Raymond Crawford, who is gay and serves as president of the Kiestwood Historical Homeowners Association, refers to the area southwest of Hampton Road and Kiest Boulevard as a “gayborhood.” Crawford counts 15 gay households on his street — Southwood Drive — alone.

Under the redistricting plan, the 400-plus-home Kiestwood neighborhood, currently represented by Griggs, would be placed in Hill’s district.

“The day she [Hill] comes to call to do some door-knocking or to get some votes, whether I’m the president or not, it’s going to be an interesting conversation with Councilmember Hill,” Crawford said this week. “She’ll be in trouble in 2013 based on her previous statements.”

Hill didn’t respond to a phone call seeking comment.

VIEW A MAP OF THE REDISTRICTING PLAN: CLICK HERE

This article appeared in the Dallas Voice print edition October 14, 2011.

—  Michael Stephens

Oak Cliff home tour features mostly gay-owned houses

OOCCL returns funds raised at the weekend event to neighborhoods for safety and beautification projects

OOCCL

EIGHT AND A HALF MEN | OOCCL president Michael Amonett sits on the porch of a restored house in Bishop Arts that has been repurposed into a law office and is part of this weekend’s Old Oak Cliff Tour of Homes. (David Taffet/Dallas Voice)

DAVID TAFFET  |  Staff Writer
taffet@dallasvoice.com

Of this weekend’s 14 houses on the annual Old Oak Cliff Conservation League’s Fall Home Tour, eight and a half of them have gay owners.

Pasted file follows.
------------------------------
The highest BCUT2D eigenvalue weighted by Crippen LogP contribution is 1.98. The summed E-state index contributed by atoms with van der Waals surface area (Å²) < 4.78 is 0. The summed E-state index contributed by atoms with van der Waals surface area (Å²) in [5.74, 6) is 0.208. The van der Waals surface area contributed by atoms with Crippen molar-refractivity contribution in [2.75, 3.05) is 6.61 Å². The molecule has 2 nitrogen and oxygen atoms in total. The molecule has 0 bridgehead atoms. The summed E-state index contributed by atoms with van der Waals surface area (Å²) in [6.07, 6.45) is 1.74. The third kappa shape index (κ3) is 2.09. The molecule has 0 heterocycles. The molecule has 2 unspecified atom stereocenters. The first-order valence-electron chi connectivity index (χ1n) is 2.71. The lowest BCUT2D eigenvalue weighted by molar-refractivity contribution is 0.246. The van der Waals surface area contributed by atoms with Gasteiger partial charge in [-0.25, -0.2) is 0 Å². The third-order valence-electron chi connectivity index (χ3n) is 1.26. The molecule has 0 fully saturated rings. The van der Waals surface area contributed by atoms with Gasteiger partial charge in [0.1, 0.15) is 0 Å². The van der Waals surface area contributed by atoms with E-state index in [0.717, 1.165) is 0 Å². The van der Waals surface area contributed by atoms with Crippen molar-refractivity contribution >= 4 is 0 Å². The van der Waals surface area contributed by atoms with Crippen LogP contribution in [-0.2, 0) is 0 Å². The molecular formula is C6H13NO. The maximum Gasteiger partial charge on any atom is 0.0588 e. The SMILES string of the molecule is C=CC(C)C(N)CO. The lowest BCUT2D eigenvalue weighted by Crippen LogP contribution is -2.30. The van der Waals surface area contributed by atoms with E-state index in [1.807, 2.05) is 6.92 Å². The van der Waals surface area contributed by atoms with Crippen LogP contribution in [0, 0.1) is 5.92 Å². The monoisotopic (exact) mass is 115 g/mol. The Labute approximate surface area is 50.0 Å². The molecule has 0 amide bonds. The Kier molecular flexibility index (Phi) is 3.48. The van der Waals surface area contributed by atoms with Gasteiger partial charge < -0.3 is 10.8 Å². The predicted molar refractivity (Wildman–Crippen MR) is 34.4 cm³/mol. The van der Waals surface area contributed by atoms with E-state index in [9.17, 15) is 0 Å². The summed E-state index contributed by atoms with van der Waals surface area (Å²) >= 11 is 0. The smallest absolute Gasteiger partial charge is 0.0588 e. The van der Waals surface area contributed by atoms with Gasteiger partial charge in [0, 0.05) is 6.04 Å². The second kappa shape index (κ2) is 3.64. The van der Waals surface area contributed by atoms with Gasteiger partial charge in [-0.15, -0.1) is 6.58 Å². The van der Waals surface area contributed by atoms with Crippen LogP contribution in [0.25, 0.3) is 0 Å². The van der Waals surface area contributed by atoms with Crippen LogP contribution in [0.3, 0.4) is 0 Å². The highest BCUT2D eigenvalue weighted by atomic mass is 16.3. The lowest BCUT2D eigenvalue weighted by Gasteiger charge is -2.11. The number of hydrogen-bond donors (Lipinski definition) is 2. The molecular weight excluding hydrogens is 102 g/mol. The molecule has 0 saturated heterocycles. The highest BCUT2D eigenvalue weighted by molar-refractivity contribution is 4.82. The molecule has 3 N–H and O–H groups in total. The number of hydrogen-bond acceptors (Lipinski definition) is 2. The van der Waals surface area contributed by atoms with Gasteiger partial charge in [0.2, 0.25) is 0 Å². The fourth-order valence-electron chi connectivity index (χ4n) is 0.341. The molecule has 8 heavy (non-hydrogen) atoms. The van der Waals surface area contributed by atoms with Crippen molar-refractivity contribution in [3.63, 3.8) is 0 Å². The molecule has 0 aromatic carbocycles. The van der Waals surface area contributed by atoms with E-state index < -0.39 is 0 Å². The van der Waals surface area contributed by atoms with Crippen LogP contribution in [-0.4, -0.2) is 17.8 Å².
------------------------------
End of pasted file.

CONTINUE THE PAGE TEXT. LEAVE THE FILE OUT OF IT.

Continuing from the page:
With 14 homes on the tour, this will be the largest home tour OOCCL has staged,  OOCCL President Michael Amonett said, and the largest and most profitable in the city.

“We started taking applications in the spring,” Amonett said, adding that deciding which houses to include was difficult because there were so many good choices.

A committee spent months deciding which homes to include.

“We made appointments and looked at people’s homes,” Amonett said. “We had a grade sheet and rated them for drive-up appeal, art work, historic interest.”

They also were looking for variety, spread across the area’s different neighborhoods. The committee met in June and selected the winners that were not announced until September.

“Two of the houses are in Oak Park Estates,” Amonett said. “We’ve never had any in that area. People will see a part of Oak Cliff they’ve never seen.”
Oak Park Estates, which lies south of Kiest Park between Hampton Road and Highway 67, is one of Oak Cliff’s southernmost neighborhoods.

“One of them is very Brady Bunch,” he said.

That house, with its two-story arched roof, was built in 1964 and is the newest of the homes.

The oldest, built as a convent in 1900 in the Elmwood neighborhood, has been a railroad storage depot, part of an amusement park and a gambling casino and speakeasy that was one of Bonnie and Clyde’s old haunts, according to legend.

The largest house has been expanded to 7,000 square feet and faces Stevens Park Golf Course.

One house was built for the 1936 Texas Centennial as a companion piece to the Magnolia Lounge. The Bauhaus-designed East Kessler Park home was dubbed “The Electric House” because of the four and a half miles of wire laid to power the then state-of-the-art General Electric kitchen and outdoor living areas around the pool.

At the time it was built, similar homes were selling in West Hollywood, Calif., for $4,000. This one had a price tag of $15,000.

Another sits adjacent to the Bishop Arts District that was renovated last year and is now a law office. Amonett wanted that house included to show that older houses can be renovated and repurposed rather than just torn down and replaced.